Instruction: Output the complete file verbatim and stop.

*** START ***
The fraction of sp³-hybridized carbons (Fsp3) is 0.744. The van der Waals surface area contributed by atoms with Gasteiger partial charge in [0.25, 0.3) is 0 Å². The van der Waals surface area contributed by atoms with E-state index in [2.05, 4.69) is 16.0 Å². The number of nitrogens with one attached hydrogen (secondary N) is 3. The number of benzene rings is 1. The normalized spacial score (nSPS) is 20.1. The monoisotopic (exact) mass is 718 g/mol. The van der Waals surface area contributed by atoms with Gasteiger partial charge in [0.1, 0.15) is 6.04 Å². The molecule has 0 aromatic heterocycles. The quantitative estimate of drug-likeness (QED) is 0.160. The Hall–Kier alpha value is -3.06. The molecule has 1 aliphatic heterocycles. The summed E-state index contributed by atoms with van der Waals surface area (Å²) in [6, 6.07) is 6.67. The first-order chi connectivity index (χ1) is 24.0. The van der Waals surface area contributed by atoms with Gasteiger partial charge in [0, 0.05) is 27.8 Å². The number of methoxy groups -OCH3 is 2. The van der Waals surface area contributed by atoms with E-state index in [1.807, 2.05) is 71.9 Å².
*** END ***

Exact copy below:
The fraction of sp³-hybridized carbons (Fsp3) is 0.744. The van der Waals surface area contributed by atoms with Gasteiger partial charge in [0.25, 0.3) is 0 Å². The van der Waals surface area contributed by atoms with E-state index in [2.05, 4.69) is 16.0 Å². The number of nitrogens with one attached hydrogen (secondary N) is 3. The number of benzene rings is 1. The normalized spacial score (nSPS) is 20.1. The monoisotopic (exact) mass is 718 g/mol. The van der Waals surface area contributed by atoms with Gasteiger partial charge in [0.1, 0.15) is 6.04 Å². The molecule has 0 aromatic heterocycles. The quantitative estimate of drug-likeness (QED) is 0.160. The Hall–Kier alpha value is -3.06. The molecule has 1 aliphatic heterocycles. The summed E-state index contributed by atoms with van der Waals surface area (Å²) in [6, 6.07) is 6.67. The first-order chi connectivity index (χ1) is 24.0. The van der Waals surface area contributed by atoms with Gasteiger partial charge in [0, 0.05) is 27.8 Å². The number of methoxy groups -OCH3 is 2. The van der Waals surface area contributed by atoms with E-state index in [1.807, 2.05) is 71.9 Å².